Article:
5.
Clinical Lymphoma, Myeloma and Leukemia ; 21:S2-S3, 2021.
Article in English | EMBASE | ID: covidwho-1517533

ABSTRACT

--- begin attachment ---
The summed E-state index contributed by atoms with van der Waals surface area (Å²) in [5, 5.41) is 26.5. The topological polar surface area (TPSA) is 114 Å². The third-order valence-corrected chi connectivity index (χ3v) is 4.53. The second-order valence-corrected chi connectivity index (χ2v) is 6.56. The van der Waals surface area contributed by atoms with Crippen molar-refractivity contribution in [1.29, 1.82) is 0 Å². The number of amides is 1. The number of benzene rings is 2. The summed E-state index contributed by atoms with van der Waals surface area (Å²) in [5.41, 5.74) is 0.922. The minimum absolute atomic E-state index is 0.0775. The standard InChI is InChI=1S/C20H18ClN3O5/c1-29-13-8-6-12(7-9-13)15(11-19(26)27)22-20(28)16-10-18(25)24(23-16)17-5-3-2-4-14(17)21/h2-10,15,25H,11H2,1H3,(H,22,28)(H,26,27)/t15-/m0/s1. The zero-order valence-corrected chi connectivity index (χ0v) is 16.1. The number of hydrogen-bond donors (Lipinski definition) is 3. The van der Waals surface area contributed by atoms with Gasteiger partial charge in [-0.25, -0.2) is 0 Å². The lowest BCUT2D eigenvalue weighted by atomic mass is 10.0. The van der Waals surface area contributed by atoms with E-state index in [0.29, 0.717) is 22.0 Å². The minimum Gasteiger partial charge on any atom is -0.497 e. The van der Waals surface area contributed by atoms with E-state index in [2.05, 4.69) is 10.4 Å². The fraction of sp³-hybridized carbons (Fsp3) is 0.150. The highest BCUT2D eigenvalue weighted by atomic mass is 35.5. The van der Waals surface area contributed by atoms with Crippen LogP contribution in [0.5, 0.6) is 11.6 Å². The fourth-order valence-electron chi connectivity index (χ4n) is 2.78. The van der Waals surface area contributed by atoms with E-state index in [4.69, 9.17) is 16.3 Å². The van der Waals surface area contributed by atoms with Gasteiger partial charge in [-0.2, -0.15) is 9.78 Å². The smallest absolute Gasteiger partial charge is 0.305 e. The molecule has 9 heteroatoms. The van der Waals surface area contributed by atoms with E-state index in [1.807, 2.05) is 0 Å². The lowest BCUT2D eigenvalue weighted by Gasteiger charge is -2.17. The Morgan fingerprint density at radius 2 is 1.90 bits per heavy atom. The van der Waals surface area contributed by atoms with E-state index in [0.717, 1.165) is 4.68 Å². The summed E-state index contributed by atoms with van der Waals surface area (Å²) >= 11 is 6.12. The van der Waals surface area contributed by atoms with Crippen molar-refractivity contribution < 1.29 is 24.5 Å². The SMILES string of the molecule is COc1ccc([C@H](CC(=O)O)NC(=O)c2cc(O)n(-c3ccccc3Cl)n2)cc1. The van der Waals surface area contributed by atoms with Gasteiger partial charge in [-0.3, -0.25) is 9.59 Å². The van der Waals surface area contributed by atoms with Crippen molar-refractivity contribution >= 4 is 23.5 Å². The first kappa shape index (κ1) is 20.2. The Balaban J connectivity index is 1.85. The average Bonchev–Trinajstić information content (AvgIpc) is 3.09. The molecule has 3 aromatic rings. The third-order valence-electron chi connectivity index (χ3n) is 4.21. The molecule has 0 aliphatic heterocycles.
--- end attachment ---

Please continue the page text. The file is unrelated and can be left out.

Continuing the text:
Background: The role of upfront ASCT for NDTE MM remains under evaluation with high MRD rates following novel induction and consolidation (cons) strategies. K maintenance represents an alternative strategy to lenalidomide maintenance. The CARDAMON trial investigated K maintenance following KCd induction plus either ASCT or KCd cons. Methods: NDTE pts received 4 x KCd induction (K 20/56 mg/m2 biweekly, C 500 mg D 1,8,15, d 40mg weekly) before 1:1 randomisation to ASCT or 4 x KCd cons followed by 18 cycles K maintenance (56mg/m2 D1,8,15). Flow cytometric MRD (10-5) was assessed post induction, pre-maintenance and at 6 months maintenance. Primary endpoints were ≥VGPR post induction and 2-year PFS from randomisation. Secondary endpoints included improvements in disease response and MRD conversion following ASCT/ cons and maintenance. Results: 281 patients were registered, with 218 randomised to either ASCT or cons. The median PFS for ASCT was not yet reached vs 3.4 years for cons, with cons failing to show non-inferiority (difference in 2-year PFS 6.5%, 70% CI 1.0% to 11.1%). 196 patients received K maintenance (99 ASCT, 97 cons), 17 remain on treatment. A median of 16 cycles (1-18) were given over a median of 15.9 months (0-21.5). COVID-19 led to maintenance treatment interruptions in 41 (8 ASCT, 6 Cons) and treatment discontinuation in 15 (9 ASCT, 6 Cons). The median K dose given was 50.6mg/m2 and was similar across both arms (51.2 vs 49.4mg/m2, p=0.03). K maintenance was discontinued for PD in 14.1% (ASCT) vs 22.7% (cons), and for adverse events (AEs) in 7.1% (ASCT) vs 4.1% (cons). Most common AEs were hypertension and infections and more ≥G3 AEs were noted in ASCT vs cons (p=0.01). Patient/ clinician withdrawals from maintenance were low but occurred more in the ASCT arm (9.1% vs 1%). MRD neg patients post ASCT/ Cons had a longer PFS than MRD pos (p=0.002);with a higher MRD neg rate in the ASCT arm (53.6% vs 35.1% in Cons, p=0.01). MRD neg patients at 6 months post maintenance also had longer PFS (p=0.004 cf MRD pos patients);again with higher MRD neg rates in the ASCT arm (58.1% ASCT vs 40.5% Cons, p=0.02). There was no difference in PFS for MRD neg patients according to treatment arm from PBSCH, post-ASCT/ Cons or 6 months maintenance timepoints. Overall, 27.8% of MRD pos patients converted to MRD neg post ASCT/ Cons with more converting with ASCT (39.1% ASCT vs 16.1%, p=0.004). 23.5% of MRD pos patients converted to neg during maintenance (30.6% ASCT, 17.8%: p=0.2). Maintenance of MRD negativity over the first 6 months was similar between ASCT and Cons arms (p=0.3). There was no evidence that the timing of achievement of MRD negativity impacted PFS. Conclusions: K maintenance at 56mg/m2 weekly was deliverable and tolerable, with continued higher MRD neg rates at 6 months post-ASCT compared to post-Cons. However more ≥G3 AEs and discontinuations for AEs/ patient choice were noted for K maintenance after ASCT.